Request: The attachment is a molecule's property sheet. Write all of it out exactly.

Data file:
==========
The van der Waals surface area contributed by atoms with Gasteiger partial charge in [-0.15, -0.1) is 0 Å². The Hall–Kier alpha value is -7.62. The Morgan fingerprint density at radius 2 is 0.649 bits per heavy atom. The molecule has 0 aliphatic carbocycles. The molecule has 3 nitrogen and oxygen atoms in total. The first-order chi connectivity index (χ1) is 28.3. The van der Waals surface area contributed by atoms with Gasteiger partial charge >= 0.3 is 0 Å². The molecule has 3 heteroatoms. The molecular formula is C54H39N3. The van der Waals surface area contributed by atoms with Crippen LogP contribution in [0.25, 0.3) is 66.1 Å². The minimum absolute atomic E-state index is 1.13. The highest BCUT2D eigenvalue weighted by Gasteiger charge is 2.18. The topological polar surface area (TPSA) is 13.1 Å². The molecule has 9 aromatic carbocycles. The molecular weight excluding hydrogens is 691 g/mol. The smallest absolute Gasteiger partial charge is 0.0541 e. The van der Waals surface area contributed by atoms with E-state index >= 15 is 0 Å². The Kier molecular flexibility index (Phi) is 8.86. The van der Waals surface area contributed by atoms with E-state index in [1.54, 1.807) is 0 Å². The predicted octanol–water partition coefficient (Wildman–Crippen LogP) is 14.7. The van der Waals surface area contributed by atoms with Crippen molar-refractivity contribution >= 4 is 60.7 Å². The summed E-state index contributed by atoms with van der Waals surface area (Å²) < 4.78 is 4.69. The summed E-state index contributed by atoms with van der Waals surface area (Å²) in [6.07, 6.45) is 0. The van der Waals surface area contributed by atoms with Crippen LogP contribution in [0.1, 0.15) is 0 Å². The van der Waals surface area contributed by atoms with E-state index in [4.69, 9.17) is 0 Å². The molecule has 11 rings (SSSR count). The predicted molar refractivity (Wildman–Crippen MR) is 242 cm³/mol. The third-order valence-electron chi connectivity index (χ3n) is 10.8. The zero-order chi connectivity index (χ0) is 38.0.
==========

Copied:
The van der Waals surface area contributed by atoms with Gasteiger partial charge in [-0.15, -0.1) is 0 Å². The Hall–Kier alpha value is -7.62. The Morgan fingerprint density at radius 2 is 0.649 bits per heavy atom. The molecule has 0 aliphatic carbocycles. The molecule has 3 nitrogen and oxygen atoms in total. The first-order chi connectivity index (χ1) is 28.3. The van der Waals surface area contributed by atoms with Gasteiger partial charge >= 0.3 is 0 Å². The molecule has 3 heteroatoms. The molecular formula is C54H39N3. The van der Waals surface area contributed by atoms with Crippen LogP contribution in [0.25, 0.3) is 66.1 Å². The minimum absolute atomic E-state index is 1.13. The highest BCUT2D eigenvalue weighted by Gasteiger charge is 2.18. The topological polar surface area (TPSA) is 13.1 Å². The molecule has 9 aromatic carbocycles. The molecular weight excluding hydrogens is 691 g/mol. The smallest absolute Gasteiger partial charge is 0.0541 e. The van der Waals surface area contributed by atoms with E-state index >= 15 is 0 Å². The Kier molecular flexibility index (Phi) is 8.86. The van der Waals surface area contributed by atoms with E-state index in [1.54, 1.807) is 0 Å². The predicted octanol–water partition coefficient (Wildman–Crippen LogP) is 14.7. The van der Waals surface area contributed by atoms with Crippen molar-refractivity contribution >= 4 is 60.7 Å². The summed E-state index contributed by atoms with van der Waals surface area (Å²) < 4.78 is 4.69. The summed E-state index contributed by atoms with van der Waals surface area (Å²) in [6.07, 6.45) is 0. The van der Waals surface area contributed by atoms with Crippen LogP contribution in [0.1, 0.15) is 0 Å². The van der Waals surface area contributed by atoms with E-state index in [4.69, 9.17) is 0 Å². The molecule has 11 rings (SSSR count). The predicted molar refractivity (Wildman–Crippen MR) is 242 cm³/mol. The third-order valence-electron chi connectivity index (χ3n) is 10.8. The zero-order chi connectivity index (χ0) is 38.0.